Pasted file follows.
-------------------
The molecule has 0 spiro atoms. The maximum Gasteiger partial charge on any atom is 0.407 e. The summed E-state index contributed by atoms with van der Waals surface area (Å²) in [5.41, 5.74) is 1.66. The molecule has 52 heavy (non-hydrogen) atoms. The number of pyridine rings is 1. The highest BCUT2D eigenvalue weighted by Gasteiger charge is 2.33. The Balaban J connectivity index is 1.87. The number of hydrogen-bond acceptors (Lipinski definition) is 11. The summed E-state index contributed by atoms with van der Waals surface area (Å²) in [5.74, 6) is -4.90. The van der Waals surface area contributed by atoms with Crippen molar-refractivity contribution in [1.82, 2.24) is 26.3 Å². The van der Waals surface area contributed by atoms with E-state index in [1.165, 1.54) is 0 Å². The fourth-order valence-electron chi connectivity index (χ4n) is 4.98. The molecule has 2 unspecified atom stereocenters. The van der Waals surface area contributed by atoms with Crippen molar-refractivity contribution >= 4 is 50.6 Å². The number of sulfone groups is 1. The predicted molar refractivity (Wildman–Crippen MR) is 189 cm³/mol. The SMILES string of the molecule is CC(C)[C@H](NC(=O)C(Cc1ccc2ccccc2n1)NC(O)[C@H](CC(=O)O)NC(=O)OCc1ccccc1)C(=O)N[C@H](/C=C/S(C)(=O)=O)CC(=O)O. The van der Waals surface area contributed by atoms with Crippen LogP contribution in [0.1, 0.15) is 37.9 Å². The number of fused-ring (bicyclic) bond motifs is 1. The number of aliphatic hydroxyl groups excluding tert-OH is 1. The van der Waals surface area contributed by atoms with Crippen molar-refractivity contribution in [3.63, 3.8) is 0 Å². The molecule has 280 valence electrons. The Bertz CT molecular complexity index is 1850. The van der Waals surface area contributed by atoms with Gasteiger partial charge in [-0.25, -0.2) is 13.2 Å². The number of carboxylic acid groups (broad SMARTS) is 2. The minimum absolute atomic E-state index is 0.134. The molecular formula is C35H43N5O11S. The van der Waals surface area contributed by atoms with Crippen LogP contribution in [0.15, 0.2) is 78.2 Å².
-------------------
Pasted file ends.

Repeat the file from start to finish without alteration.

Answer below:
The molecule has 0 spiro atoms. The maximum Gasteiger partial charge on any atom is 0.407 e. The summed E-state index contributed by atoms with van der Waals surface area (Å²) in [5.41, 5.74) is 1.66. The molecule has 52 heavy (non-hydrogen) atoms. The number of pyridine rings is 1. The highest BCUT2D eigenvalue weighted by Gasteiger charge is 2.33. The Balaban J connectivity index is 1.87. The number of hydrogen-bond acceptors (Lipinski definition) is 11. The summed E-state index contributed by atoms with van der Waals surface area (Å²) in [5.74, 6) is -4.90. The van der Waals surface area contributed by atoms with Crippen molar-refractivity contribution in [1.82, 2.24) is 26.3 Å². The van der Waals surface area contributed by atoms with E-state index in [1.165, 1.54) is 0 Å². The fourth-order valence-electron chi connectivity index (χ4n) is 4.98. The molecule has 2 unspecified atom stereocenters. The van der Waals surface area contributed by atoms with Crippen molar-refractivity contribution >= 4 is 50.6 Å². The number of sulfone groups is 1. The predicted molar refractivity (Wildman–Crippen MR) is 189 cm³/mol. The SMILES string of the molecule is CC(C)[C@H](NC(=O)C(Cc1ccc2ccccc2n1)NC(O)[C@H](CC(=O)O)NC(=O)OCc1ccccc1)C(=O)N[C@H](/C=C/S(C)(=O)=O)CC(=O)O. The van der Waals surface area contributed by atoms with Crippen LogP contribution in [0.1, 0.15) is 37.9 Å². The number of fused-ring (bicyclic) bond motifs is 1. The number of aliphatic hydroxyl groups excluding tert-OH is 1. The van der Waals surface area contributed by atoms with Crippen molar-refractivity contribution in [3.63, 3.8) is 0 Å². The molecule has 280 valence electrons. The Bertz CT molecular complexity index is 1850. The van der Waals surface area contributed by atoms with Gasteiger partial charge in [-0.25, -0.2) is 13.2 Å². The number of carboxylic acid groups (broad SMARTS) is 2. The minimum absolute atomic E-state index is 0.134. The molecular formula is C35H43N5O11S. The van der Waals surface area contributed by atoms with Crippen LogP contribution in [0.15, 0.2) is 78.2 Å².